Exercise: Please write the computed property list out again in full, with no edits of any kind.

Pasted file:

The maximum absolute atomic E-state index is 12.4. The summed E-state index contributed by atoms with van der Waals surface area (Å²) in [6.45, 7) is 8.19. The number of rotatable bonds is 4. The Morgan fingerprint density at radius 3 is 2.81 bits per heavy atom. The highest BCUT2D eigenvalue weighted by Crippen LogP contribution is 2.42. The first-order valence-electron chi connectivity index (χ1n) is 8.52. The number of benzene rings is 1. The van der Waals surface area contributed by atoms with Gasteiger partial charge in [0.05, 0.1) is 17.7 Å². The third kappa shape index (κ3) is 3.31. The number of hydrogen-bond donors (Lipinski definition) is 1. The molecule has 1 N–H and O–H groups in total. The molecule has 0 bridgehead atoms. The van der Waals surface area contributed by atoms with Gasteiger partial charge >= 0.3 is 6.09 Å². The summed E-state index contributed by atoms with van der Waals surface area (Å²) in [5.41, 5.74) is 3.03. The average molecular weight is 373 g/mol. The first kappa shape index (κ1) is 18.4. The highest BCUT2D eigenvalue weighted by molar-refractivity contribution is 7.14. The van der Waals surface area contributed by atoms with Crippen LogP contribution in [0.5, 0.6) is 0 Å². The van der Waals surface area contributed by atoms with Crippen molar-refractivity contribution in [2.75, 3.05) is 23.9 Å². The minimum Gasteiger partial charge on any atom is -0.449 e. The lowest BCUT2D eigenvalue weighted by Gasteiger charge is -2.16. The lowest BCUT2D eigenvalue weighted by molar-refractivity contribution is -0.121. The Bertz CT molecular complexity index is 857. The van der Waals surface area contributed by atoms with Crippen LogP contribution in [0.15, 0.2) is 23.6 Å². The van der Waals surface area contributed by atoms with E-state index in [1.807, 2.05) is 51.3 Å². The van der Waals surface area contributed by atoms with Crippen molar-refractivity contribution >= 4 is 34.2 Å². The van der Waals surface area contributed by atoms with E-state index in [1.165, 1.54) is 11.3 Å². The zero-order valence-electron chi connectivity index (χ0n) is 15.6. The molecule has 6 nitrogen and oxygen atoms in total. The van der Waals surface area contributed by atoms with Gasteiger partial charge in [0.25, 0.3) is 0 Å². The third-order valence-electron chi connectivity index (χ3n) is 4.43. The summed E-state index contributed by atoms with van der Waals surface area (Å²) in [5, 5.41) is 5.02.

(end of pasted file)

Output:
The maximum absolute atomic E-state index is 12.4. The summed E-state index contributed by atoms with van der Waals surface area (Å²) in [6.45, 7) is 8.19. The number of rotatable bonds is 4. The Morgan fingerprint density at radius 3 is 2.81 bits per heavy atom. The highest BCUT2D eigenvalue weighted by Crippen LogP contribution is 2.42. The first-order valence-electron chi connectivity index (χ1n) is 8.52. The number of benzene rings is 1. The van der Waals surface area contributed by atoms with Gasteiger partial charge in [0.05, 0.1) is 17.7 Å². The third kappa shape index (κ3) is 3.31. The number of hydrogen-bond donors (Lipinski definition) is 1. The molecule has 1 N–H and O–H groups in total. The molecule has 0 bridgehead atoms. The van der Waals surface area contributed by atoms with Gasteiger partial charge >= 0.3 is 6.09 Å². The summed E-state index contributed by atoms with van der Waals surface area (Å²) in [5.41, 5.74) is 3.03. The average molecular weight is 373 g/mol. The first kappa shape index (κ1) is 18.4. The highest BCUT2D eigenvalue weighted by molar-refractivity contribution is 7.14. The van der Waals surface area contributed by atoms with Crippen LogP contribution in [0.5, 0.6) is 0 Å². The van der Waals surface area contributed by atoms with Crippen molar-refractivity contribution in [2.75, 3.05) is 23.9 Å². The minimum Gasteiger partial charge on any atom is -0.449 e. The lowest BCUT2D eigenvalue weighted by Gasteiger charge is -2.16. The lowest BCUT2D eigenvalue weighted by molar-refractivity contribution is -0.121. The Bertz CT molecular complexity index is 857. The van der Waals surface area contributed by atoms with Crippen LogP contribution in [0.15, 0.2) is 23.6 Å². The van der Waals surface area contributed by atoms with E-state index in [1.807, 2.05) is 51.3 Å². The van der Waals surface area contributed by atoms with Crippen molar-refractivity contribution >= 4 is 34.2 Å². The van der Waals surface area contributed by atoms with E-state index in [1.165, 1.54) is 11.3 Å². The zero-order valence-electron chi connectivity index (χ0n) is 15.6. The molecule has 6 nitrogen and oxygen atoms in total. The van der Waals surface area contributed by atoms with Gasteiger partial charge in [0.25, 0.3) is 0 Å². The third-order valence-electron chi connectivity index (χ3n) is 4.43. The summed E-state index contributed by atoms with van der Waals surface area (Å²) in [5, 5.41) is 5.02.